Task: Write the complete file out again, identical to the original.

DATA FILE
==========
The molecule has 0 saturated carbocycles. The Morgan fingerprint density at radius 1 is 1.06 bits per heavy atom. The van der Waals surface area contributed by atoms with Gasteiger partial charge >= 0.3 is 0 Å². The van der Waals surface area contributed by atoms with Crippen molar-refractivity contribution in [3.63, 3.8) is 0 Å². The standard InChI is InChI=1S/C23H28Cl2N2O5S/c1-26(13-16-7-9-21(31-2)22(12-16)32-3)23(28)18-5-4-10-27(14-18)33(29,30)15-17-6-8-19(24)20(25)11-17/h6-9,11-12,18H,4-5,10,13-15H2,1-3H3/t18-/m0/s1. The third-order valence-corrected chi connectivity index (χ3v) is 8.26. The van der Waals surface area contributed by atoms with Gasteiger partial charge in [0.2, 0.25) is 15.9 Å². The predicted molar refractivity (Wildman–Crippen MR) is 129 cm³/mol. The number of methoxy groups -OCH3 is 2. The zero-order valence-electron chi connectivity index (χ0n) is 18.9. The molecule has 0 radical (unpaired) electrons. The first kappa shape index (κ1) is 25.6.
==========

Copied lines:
The molecule has 0 saturated carbocycles. The Morgan fingerprint density at radius 1 is 1.06 bits per heavy atom. The van der Waals surface area contributed by atoms with Gasteiger partial charge >= 0.3 is 0 Å². The van der Waals surface area contributed by atoms with Crippen molar-refractivity contribution in [3.63, 3.8) is 0 Å². The standard InChI is InChI=1S/C23H28Cl2N2O5S/c1-26(13-16-7-9-21(31-2)22(12-16)32-3)23(28)18-5-4-10-27(14-18)33(29,30)15-17-6-8-19(24)20(25)11-17/h6-9,11-12,18H,4-5,10,13-15H2,1-3H3/t18-/m0/s1. The third-order valence-corrected chi connectivity index (χ3v) is 8.26. The van der Waals surface area contributed by atoms with Gasteiger partial charge in [0.2, 0.25) is 15.9 Å². The predicted molar refractivity (Wildman–Crippen MR) is 129 cm³/mol. The number of methoxy groups -OCH3 is 2. The zero-order valence-electron chi connectivity index (χ0n) is 18.9. The molecule has 0 radical (unpaired) electrons. The first kappa shape index (κ1) is 25.6.